The ‘Love Is Blind’ Fiasco Proves Netflix Has a Lot to Learn

Fans sat down Sunday evening ready to watch a live Love is Blind reunion and learn whether or not season favorites Tiffany and Brett are really “forever,” as Netflix’s own Twitter bio proclaimed. But the streaming giant buckled during its big moment, unable to deliver the drama in real time to its viewers. After about 90 minutes, Netflix called it quits, opting instead to tape the reunion and release it Monday afternoon. 

“To everyone who stayed up late, woke up early, gave up their Sunday afternoon … we are incredibly sorry that the Love is Blind Live Reunion did not turn out as we had planned,” Netflix said in a tweet. “We’re filming it now and we’ll have it on Netflix as soon as humanly possible. Again, thank you and sorry.” Netflix did not respond to a request for comment on what caused its livestreaming difficulties. 

Netflix disrupted TV—which had a pretty good thing going when it came to live broadcasts—only to recently bring it back, introducing its subscribers to a live Chris Rock stand-up special in March. The move into live content is widely seen as a push to help Netflix differentiate itself in a competitive field of video streamers, particularly as the network has taken unpopular steps to build revenue by vowing to cut back on password sharing. But live programming on streaming is more difficult than in broadcasting, and Netflix is far from the first streamer to fall victim to the technical hurdles—especially when it comes to in-demand content.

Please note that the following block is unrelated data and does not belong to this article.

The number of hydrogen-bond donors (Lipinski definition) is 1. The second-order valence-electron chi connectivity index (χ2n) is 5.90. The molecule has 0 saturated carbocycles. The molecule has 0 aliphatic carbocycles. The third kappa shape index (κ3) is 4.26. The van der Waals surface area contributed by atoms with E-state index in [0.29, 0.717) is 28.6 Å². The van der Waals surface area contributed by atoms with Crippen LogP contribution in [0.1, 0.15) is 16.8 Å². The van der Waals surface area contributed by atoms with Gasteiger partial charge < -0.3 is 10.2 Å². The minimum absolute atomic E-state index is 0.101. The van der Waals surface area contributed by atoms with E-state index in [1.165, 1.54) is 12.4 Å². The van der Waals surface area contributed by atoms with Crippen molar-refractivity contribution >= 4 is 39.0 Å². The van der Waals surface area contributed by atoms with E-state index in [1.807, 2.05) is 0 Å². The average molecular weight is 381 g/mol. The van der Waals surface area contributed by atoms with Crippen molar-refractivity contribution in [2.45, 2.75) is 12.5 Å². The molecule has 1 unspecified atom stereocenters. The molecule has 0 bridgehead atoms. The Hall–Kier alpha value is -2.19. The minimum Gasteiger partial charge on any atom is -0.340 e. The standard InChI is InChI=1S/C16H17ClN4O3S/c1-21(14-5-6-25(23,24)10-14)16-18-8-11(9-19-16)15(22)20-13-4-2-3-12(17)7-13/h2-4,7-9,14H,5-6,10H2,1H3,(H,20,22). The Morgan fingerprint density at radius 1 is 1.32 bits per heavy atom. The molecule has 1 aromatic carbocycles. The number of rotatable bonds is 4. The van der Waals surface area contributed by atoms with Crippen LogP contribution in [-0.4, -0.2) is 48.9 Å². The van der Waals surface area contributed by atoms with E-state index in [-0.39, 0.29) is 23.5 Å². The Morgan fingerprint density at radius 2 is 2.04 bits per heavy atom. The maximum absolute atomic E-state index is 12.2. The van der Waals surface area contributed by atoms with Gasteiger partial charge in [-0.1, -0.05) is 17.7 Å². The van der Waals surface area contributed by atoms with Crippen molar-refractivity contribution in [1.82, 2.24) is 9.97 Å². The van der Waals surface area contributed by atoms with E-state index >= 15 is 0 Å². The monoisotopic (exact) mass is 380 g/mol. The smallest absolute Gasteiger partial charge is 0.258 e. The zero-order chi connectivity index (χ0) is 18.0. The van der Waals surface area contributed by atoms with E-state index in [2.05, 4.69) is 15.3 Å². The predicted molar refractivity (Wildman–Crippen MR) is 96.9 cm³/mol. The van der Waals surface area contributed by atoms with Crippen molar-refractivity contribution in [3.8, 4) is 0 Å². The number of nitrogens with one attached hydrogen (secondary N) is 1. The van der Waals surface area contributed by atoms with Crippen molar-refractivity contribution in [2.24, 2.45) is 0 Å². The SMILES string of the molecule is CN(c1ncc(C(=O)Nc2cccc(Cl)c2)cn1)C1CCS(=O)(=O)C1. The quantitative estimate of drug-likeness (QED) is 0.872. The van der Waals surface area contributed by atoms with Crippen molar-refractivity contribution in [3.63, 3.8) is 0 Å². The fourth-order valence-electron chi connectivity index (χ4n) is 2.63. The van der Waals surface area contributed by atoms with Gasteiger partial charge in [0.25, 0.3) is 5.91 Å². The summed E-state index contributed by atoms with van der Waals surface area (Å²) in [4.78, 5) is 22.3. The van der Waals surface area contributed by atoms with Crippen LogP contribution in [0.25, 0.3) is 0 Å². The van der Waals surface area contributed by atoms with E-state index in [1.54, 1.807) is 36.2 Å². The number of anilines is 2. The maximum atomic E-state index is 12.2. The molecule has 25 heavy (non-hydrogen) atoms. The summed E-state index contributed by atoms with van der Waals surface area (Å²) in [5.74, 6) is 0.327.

“You can say it’s so popular that it’s failure by success,” says John Kendall, a media delivery analyst at consulting firm Omdia. Highly anticipated content like a hit reunion show, heavily marketed by Netflix, is what the network needs to stand out. But the snafu may have been caused by too many people trying to access the program. “Netflix has just encountered this problem, but they are not the first, nor will they be the last,” Kendall says. 

While broadcast TV makes live television look simple, streamers fall behind because they use a different technique. Broadcasting sends a signal from one to many. Think of this as the traditional TV or radio signal going out, and then many people tuning in by flipping on a TV and selecting the channel. But streaming is a series of unicasts—sending a signal to a single device on demand. That creates more opportunity for things to go wrong, either in the creation of the content, its transmission to servers, or delivery to users, says Kendall. More people watching means more bandwidth is needed. And if streamers under-anticipate demand, they can encounter problems. 

Netflix in particular faces challenges here, Kendall says, because it has only one way to distribute its content: through a Netflix app on a TV, computer, phone, or tablet. Competitors like HBO have people who tune in via apps but also those who use HBO through their cable subscriptions, which diversifies how the channel can distribute content at busy times.